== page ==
But history has other moments to teach us too. A huge influx of European immigrants began to fill American cities around the turn of the 20th century. Like today, it was controversial. How many people should we be letting in? Are they really American or are they changing America? Are they good for our country or ruining our country? America’s foremost reaction was seen in its education policies. Schools became the front lines of an assimilation battle. To be “American” meant speaking English, behaving in a certain way, preparing for a job in the American economy. It meant being white– which at first meant not Irish and not Eastern European and certainly not Jewish; at that time, to be white meant to be of Western European protestant descent.

But society actually shifted to accommodate many of these types of white people. Perhaps because the diversity of immigrants increased, and general society wanted to exclude Asians and Latin Americans and Blacks even more (see the Chinese Exclusion Act, for example), they began to feel that they could relate to these ‘pretty much white’ folks. So over the following decades, more and more groups— including Eastern Europeans and Irish people— were allowed to belong to this ‘American’ label. As long as they conformed and fit in and helped defend the prominent vision of white America, they belonged. This reached a height in the 1950s, when the government began actively promoting the detailed interactions of an “American” white suburban life (See a video here: https://www.youtube.com/watch?v=nyEo6hHnoq4). So even as immigration had altered American society, the concept of an “American” was solidified in defense. Being American meant being polite, popular, pretty, cool, and social. It meant not being communist. It meant being middle class or wealthy. And it definitely meant being white.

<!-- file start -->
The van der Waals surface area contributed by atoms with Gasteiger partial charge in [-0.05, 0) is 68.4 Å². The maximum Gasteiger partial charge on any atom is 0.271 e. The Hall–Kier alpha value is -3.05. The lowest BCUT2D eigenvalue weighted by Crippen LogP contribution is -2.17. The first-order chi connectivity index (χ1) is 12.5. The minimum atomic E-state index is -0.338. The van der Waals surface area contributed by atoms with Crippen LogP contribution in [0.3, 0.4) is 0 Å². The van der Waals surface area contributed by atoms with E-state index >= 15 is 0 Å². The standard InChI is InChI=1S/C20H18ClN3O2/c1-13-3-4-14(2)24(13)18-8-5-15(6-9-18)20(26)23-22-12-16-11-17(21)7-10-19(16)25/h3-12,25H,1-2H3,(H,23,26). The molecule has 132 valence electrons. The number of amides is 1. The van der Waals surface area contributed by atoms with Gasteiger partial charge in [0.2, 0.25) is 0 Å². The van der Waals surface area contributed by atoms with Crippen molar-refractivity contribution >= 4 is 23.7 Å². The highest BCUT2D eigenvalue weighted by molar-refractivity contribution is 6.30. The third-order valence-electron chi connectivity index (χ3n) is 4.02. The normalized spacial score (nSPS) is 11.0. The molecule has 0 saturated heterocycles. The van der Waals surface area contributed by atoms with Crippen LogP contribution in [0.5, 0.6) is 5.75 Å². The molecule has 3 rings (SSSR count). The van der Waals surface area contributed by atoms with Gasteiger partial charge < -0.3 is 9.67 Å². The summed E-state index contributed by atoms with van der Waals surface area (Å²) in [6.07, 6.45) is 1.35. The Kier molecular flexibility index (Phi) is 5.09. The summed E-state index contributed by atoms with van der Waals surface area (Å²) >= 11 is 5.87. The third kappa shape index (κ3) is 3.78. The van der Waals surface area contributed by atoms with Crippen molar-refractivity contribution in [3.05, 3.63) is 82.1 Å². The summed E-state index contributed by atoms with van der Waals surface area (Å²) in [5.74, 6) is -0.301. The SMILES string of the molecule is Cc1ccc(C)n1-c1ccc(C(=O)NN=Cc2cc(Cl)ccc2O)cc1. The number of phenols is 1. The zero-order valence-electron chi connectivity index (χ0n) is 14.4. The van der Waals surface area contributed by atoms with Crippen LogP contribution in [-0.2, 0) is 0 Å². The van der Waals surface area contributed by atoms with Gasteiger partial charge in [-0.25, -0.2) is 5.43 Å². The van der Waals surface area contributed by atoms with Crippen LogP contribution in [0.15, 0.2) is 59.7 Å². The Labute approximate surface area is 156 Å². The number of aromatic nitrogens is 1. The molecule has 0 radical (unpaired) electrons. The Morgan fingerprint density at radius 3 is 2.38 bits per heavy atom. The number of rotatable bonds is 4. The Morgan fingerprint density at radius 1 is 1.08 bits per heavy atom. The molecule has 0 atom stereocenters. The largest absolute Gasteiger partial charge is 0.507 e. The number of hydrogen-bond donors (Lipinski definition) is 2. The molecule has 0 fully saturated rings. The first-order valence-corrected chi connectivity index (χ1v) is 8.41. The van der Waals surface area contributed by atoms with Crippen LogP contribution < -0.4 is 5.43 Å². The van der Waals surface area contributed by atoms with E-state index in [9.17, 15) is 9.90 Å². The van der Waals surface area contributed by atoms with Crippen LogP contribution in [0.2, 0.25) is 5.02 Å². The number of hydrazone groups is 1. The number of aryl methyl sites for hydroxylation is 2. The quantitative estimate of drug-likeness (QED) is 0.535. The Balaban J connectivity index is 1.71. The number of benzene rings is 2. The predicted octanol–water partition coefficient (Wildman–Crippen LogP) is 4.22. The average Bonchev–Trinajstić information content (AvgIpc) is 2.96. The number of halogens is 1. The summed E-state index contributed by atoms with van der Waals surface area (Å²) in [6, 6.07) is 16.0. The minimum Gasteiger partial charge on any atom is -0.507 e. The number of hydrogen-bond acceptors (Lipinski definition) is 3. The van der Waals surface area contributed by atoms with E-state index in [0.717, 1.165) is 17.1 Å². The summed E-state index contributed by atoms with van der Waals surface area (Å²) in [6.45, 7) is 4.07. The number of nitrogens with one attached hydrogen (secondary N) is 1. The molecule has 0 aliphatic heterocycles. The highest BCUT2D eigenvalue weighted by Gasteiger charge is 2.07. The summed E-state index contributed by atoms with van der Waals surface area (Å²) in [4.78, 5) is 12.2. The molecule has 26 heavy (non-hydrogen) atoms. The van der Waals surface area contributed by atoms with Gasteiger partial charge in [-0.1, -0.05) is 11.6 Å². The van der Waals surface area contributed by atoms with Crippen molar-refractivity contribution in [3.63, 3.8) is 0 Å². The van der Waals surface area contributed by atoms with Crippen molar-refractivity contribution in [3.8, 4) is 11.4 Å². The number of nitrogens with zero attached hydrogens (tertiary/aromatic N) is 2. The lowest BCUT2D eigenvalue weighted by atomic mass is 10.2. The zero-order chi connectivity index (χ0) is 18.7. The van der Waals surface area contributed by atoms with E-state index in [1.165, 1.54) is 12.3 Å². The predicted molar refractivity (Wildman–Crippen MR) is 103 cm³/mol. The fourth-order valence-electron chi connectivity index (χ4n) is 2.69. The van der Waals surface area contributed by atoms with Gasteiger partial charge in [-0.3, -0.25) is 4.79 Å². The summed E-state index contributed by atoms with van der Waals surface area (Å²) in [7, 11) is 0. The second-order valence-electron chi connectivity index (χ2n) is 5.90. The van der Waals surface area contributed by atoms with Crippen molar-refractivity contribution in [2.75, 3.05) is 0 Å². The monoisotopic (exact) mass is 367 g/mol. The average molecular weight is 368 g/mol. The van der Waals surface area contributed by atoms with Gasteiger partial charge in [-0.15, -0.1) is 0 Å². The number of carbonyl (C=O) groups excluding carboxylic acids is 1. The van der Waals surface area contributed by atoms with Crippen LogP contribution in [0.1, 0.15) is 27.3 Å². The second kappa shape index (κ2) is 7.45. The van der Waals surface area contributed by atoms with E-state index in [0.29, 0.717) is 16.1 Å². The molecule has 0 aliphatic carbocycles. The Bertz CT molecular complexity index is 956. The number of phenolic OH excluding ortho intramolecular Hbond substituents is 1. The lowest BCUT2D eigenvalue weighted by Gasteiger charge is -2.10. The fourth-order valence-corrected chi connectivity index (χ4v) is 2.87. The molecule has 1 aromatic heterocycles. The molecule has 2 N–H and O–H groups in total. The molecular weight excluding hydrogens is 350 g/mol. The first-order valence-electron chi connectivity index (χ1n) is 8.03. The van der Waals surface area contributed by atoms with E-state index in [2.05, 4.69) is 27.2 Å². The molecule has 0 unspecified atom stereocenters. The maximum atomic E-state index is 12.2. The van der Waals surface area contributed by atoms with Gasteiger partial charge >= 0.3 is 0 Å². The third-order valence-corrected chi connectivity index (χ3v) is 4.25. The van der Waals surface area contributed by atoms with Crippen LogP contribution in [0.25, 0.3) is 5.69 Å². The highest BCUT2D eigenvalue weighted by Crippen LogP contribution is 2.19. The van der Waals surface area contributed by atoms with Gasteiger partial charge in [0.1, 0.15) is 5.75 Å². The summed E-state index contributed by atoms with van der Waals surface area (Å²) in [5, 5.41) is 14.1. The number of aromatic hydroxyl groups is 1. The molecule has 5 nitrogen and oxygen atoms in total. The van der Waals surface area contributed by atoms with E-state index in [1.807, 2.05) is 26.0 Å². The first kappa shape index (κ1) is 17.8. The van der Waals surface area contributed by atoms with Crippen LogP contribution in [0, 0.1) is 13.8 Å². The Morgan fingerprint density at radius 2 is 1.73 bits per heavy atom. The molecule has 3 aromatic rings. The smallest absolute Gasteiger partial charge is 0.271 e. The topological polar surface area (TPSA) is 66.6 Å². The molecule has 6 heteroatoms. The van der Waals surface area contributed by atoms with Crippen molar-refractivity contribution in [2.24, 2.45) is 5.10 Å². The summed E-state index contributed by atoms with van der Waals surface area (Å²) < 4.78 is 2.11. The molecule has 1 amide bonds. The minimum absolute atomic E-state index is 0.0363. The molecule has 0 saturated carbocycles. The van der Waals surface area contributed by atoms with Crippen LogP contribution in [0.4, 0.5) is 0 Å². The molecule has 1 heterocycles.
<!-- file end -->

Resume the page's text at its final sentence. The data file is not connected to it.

These examples highlight the importance of our subconscious imaginations in political struggle. People have an understanding of the society they belong to and what it should be like, and that feeling deeply affects how our government functions. If we want people to vote more effectively, we must do the necessary work to alter our internal vision of our country and create a new language and imagination of what it means to be “American.”